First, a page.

It was a beautiful afternoon on April 3, 1989; Orioles Opening Day at Memorial Stadium. I attended the game with a co-worker, Scott Becker, and a business acquaintance, Jeff Funk. The Orioles had just beaten the Red Sox, 5-4. Fans were enjoying a victory on the way to their vehicles.
We were waiting for the light at 36th Street and Alameda to cross and get to our cars, when we heard, “Stop!” A father in distress was yelling to his six-year-old son, who had just broken the grasp of his hand and ran into busy traffic. The son obeyed and stopped; in the middle of the road. A car hit him and he flew from the front of the vehicle to the rear (described as 30 feet into the air) and slid for another 20 feet after landing. Everyone was horrified. I had never seen anything like it. The child laid unconscious in the road and we all thought he was dead.
His mother was screaming hysterically (what mother wouldn’t?). His father was trying to calm her, while attending to his son. I, like a fool, ran over to the vehicle that hit him, and shrieked at the driver, “Get out of the car!! Get out!!” I was convinced he had been speeding, because that’s what I saw. The driver was obviously distraught, thinking he had just killed a boy. But, I was undaunted in my vigilantism. My friends pulled me away, and we all tried to collect ourselves. It was terrifying.
I tearfully observed the father trying to keep everyone in tune with the situation, while thinking his son had just died. He looked athletic, a big fellow, leading me to believe he was an athlete attending the game and seemed familiar to me, but with all the commotion, I couldn’t recall who he might be. The police came, told me to go away, and we walked to our cars. I immediately called my wife and told her what had happened and asked her to check the news. On my way home, she called to tell me the boy was Al Gore’s son.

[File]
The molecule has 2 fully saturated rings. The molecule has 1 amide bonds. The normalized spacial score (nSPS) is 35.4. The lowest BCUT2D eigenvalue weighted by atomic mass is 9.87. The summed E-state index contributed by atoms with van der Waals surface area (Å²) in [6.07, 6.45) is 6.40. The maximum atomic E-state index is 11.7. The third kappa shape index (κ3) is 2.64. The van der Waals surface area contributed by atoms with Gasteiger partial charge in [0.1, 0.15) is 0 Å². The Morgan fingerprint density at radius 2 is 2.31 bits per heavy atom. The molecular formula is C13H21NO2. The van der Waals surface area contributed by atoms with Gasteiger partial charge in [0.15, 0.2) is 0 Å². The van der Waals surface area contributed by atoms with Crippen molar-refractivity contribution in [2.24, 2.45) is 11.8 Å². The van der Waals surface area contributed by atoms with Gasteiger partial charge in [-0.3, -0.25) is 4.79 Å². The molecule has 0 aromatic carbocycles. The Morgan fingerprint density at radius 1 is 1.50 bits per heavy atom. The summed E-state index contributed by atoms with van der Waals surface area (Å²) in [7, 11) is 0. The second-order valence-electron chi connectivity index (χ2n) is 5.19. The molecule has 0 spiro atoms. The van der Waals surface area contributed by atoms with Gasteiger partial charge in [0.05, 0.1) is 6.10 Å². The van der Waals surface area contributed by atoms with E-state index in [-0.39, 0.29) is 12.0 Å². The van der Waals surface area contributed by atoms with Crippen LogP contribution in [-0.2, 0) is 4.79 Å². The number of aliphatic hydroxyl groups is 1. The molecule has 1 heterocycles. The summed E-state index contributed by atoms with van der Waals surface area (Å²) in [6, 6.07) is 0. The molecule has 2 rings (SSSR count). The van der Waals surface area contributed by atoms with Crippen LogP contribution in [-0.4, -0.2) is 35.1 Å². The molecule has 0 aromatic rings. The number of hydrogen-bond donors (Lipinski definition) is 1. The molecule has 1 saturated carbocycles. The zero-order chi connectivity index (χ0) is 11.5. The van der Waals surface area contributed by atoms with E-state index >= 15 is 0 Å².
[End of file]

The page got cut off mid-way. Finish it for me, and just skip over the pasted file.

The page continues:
At the time he wasn’t quite as famous as today. Whatever your political philosophy may be, and however Al Gore fits into your political spectrum, in this case he was just a father; scared to death he had lost his son. No one ever wants to deal with that. The internet, Vice Presidency, 2000 election fiasco and global warming were all in his future, but at this point he was just praying for the recovery of his child.
We tend to think celebrities are beyond heartbreak. Their lives are not like ours. Those whose children die before them are not our concern, because we think they are somehow surreal and unapproachable. But, it happens to people in all walks of life, and we shouldn’t lose sight of how vulnerable we are to mishaps and disease. Albert Arnold Gore, III survived, thanks to the attending physicians at Johns Hopkins, but he very well could have died. Most of us wouldn’t have even thought about it. If I had not been there, I wouldn’t either.
I like Al Gore, and am sure it is because of this particular experience. I also like that he is a Vietnam Veteran. Many people give him grief because of his liberal leanings, but I can’t get past this accident. No matter what he does or says, there will always be a spot in my heart for April 3, 1989. He dealt with it well, but it could have been the end of him if his son had not pulled through.
I only hope none of you have to suffer the loss of a child.
Bake My Fish
4 thoughts on “April 3, 1989 – Al Gore’s Worst Nightmare”
Sometimes we forget these people are human.
My best friend’s only son, who is a scholar, sweet and innocent (as one can be these days) was held up at gunpoint to his ribs, while at work at the Arbutus Movie Theatre. Then was told to open the safe, lie down and wait 10 minutes.
Thank God the robber got away. She and I were out that night.
The point is how quickly her life would have changed. Poof. Made us cry.